What both versions have in that first movement is a very characteristic sway, a gently rocking beat that is established by the deliberate pace and remains under the music's explosions. But that Klemperer in 1955, while establishing the same basic pulse, should finish ahead of Klemperer in 1959, points to the fact that there is indeed an added bite and urgency in 1955, perceptible from the begining but even more pronounced as the movement unfolds; Klemperer in 1959 remains remarkably stable and deliberate in his beat. Klemperer's accents in 1955 are also slightly more biting and explosive; they are heavier in 1959, but also sometimes more powerful. Still, these differences aren't enough to make up for the deficiencies of the 1955 sonics: the mono recording is distant and unidimensional, robbing the music of much of its power and impact. The kind of massive and powerful approach that Klemperer sets forth needs the spacious and vivid stereo sound that he gets in 1959 to convey its full impact; in 1955 it is more a case of having to imagine that impact, rather than actually feeling and experiencing it. The 1959 stereo also lets you fully enjoy the antiphonal placement and dialogues of first and second violins. In the scherzo (which, I find, at its easy-going trot, lacks in both cases the kind of bubbling energy conveyed by the brisker approach of Toscanini and the likes, although, heard "on its own" rather than comparatively, it makes its effect), thanks again in part to the vivid sonics, there is much more instrumental character, in particular with the horns in the central trio: 1955 is like a black and white photocopy.

The interpretive differences are more pronounced in the two other movements. The finale is slighly but perceptibly more urgent in 1955 (in 1959 Klemperer's stateliness here oversteps the limit that turns it into plodding). All things are relative, of course: the urgency of the 1955 finale still doesn't make it a very urgent finale. But it is really in the Marcia Funèbre that the two versions stand out markedly. In 1959 Klemperer is slow, funeral indeed, more a lament on the plights of mankind than a true march, or if a march one with a huge cross on the shoulders: 16:47 of trudging to the Golgotha. This is the kind of approach already illustrated by Furwängler (17:16 in 1952 with the Vienna Philharmonic, Symphonies 1 & 3), and later (in 1963) by Karajan (17:02, Symphonies 1 & 3). In 1955 Klemperer is considerably swifter: 14:36; Klemperer fans may be surprised to know that this is faster than Toscanini (who, contrary to his reputation, is far from fast in the Funeral march; I have his 1949 recording, Symphony 1 & 3). In fact, and by way of paradox for the "slow" Klemperer, this swiftness places him into the opposite extreme: Toscanini, Munch, Walter, Bernstein, Szell are all between 15 and 15:30 and lump into a "mainstream". At 13:18 Scherchen is the speedy rabbit (and the closest to Beethoven's jaw-dropping metronome mark, Beethoven: Symphonies Nos. 3 & 6) but, among the versions from the 1950s and 1960s, I've heard only Leibowitz who takes it, like Klemperer, under 15 (Symphonies No. 1 & 3).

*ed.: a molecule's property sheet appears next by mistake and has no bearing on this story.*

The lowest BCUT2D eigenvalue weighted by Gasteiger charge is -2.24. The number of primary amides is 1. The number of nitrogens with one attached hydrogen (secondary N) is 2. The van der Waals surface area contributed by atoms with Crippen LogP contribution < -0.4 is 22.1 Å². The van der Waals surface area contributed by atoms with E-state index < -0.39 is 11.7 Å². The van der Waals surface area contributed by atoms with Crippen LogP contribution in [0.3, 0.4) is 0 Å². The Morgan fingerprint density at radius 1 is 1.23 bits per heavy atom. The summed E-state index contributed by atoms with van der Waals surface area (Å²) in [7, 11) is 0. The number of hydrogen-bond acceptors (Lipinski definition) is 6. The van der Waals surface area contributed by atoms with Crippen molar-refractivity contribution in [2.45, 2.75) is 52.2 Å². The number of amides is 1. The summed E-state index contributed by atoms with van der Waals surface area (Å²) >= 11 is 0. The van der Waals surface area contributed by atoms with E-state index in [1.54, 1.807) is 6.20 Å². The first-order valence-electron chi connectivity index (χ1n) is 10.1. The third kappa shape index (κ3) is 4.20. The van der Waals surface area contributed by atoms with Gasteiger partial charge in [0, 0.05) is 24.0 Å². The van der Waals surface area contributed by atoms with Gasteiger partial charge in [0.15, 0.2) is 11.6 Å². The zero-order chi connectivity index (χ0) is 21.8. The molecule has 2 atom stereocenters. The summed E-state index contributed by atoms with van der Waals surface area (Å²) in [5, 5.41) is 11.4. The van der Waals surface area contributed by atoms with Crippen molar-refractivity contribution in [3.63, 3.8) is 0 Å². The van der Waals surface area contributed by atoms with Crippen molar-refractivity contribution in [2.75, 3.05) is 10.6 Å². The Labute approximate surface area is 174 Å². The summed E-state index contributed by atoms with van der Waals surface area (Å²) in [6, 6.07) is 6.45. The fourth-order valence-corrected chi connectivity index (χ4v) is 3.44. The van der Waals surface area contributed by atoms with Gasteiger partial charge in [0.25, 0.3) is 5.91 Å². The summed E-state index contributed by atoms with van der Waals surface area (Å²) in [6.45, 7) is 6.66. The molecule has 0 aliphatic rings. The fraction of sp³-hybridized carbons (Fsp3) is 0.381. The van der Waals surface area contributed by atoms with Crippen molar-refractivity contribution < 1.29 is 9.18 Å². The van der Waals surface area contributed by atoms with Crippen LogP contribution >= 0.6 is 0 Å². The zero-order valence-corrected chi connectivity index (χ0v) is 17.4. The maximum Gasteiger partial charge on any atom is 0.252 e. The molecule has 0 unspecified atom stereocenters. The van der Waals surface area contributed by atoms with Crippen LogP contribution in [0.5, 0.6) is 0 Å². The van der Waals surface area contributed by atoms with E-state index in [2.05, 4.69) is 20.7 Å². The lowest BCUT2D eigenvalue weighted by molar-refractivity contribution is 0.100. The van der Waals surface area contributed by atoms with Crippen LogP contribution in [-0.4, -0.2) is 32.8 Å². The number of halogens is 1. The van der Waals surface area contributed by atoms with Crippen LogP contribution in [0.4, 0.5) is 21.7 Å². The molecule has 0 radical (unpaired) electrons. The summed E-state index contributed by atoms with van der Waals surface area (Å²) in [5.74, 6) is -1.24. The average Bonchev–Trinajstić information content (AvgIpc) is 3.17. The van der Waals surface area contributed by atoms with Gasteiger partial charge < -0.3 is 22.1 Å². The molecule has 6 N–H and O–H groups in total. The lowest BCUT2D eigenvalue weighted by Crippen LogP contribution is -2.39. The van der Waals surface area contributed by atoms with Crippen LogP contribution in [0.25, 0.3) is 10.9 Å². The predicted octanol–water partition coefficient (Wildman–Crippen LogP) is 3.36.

Preference for either of Klemperer's Marcia Funebre is a matter of taste, of course. But far all the vehemence that the greater urgency allows for, my point here is: what is the point of a "swift" Klemperer? For "swift" we have Scherchen and Leibowitz and Toscanini, that was their trademark (to say nothing of the Historically-informed performers of today). What makes Klemperer, and Klemperer's Beethoven, so unique among a zillion others, is that he is slow, deliberate, massive and ponderous. Indeed, his 1959 Marcia has a unique eloquence. Add to that that, again, the great 1959 sonics lend it an instrumental character that the 1955 version can't even start to emulate. Just try at 9:11, when the horn erupts: it is grandiose. 1955 by comparison is anonymous here.